Regulations passed after several West Virginia mining accidents has some smaller mining companies worried about increased costs.
Feb. 10, 2006--Following a series of accidents that killed 16 miners in West Virginia in just over a month, the state has enacted a new law designed to make mines safer, but which also has small mining companies concerned about how to foot the bill.
The law, passed on Jan. 26, requires underground stockpiles of oxygen, as well as providing each miner with wireless emergency-communication devices capable of at least receiving one-way communication from above ground.
What form the exact regulations will take under the law are still being formulated, but there is some concern that the new costs will be a disproportionate burden on smaller mining operations.
The regulations will "hurt the small operator," said David Cline, the owner of the Rock N Roll Coal in Mohawk, W.Va. Cline, a miner since 1969, still works beside his 40 employees in the three-foot coal tunnels in his two mines. Cline is very proud of the Mountaineer Guardian Safety Award presented by the state to one of his mines last year, but he is also concerned that new regulations will be expensive -- without necessarily increasing mine safety.
Rock N Roll Coal had $7 million in revenue last year, with a net income of $700,000, according to Cline. Potentially paying more than $500,000 for new safety equipment is something he said he has a hard time contemplating.
Caryn Gresham, spokeswoman for the state's Office of Miners' Health Safety and Training, said that state officials are trying to work very closely with "all parts of the industry to come up with reasonable and valuable regulations that will make miners safer."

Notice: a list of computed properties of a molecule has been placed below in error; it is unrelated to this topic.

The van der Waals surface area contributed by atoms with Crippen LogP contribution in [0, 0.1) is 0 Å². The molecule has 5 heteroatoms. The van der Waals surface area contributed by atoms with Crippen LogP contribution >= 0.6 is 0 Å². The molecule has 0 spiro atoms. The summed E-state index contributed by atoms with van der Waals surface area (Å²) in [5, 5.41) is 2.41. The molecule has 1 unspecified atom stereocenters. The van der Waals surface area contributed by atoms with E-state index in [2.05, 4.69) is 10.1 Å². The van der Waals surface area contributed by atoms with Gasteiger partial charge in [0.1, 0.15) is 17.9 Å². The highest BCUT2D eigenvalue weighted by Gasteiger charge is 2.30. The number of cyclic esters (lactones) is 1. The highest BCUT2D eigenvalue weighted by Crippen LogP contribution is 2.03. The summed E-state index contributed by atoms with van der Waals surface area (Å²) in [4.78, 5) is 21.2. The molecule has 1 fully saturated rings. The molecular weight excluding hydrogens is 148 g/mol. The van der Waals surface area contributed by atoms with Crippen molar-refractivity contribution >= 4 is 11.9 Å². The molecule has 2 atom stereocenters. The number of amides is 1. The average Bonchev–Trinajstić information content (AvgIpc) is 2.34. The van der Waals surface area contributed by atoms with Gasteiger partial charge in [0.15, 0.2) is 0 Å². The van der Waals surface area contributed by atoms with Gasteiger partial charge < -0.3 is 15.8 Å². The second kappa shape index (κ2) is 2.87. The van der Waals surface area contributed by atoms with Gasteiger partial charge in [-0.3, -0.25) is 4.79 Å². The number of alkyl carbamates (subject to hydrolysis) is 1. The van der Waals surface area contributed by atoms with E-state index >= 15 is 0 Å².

The federal agency that oversees mine safety cites "reliability issues" with one wireless communications device that is already being used in some mines to allow rescuers on the surface to send one-way text messages to trapped miners. Cline said he is concerned that it could cost him more than $100,000 to provide equipment to each of his miners that he doesn't believe have been shown to work in mines like his.
Backup oxygen supplies using chemical conversion are no more reliable, according to Cline. "It's like playing the slot machine," he said. And oxygen tanks can be a risk for explosions in fires.
Dan Alexander, a researcher at West Virginia University's department of mining engineering who studies mining accidents, said that the law calling for safety devices that aren't actually ready for commercial production follows the pattern of safety legislation passed after previous disasters. "As long as the inspecting agency understands that the technology is not fully there yet, and works with the companies along the way, then it's not necessarily a bad thing," he said.
Alexander acknowledged that there are risks and tragedies in coal mining, but said the industry is very safe overall. "I take more risk driving to work than I do going into a mine."
Sen. Jay Rockefeller (D-W.Va.) has authored a measure to offer federal tax breaks to underground mines buying safety equipment. The measure is attached to a broader tax bill still under consideration by Congress.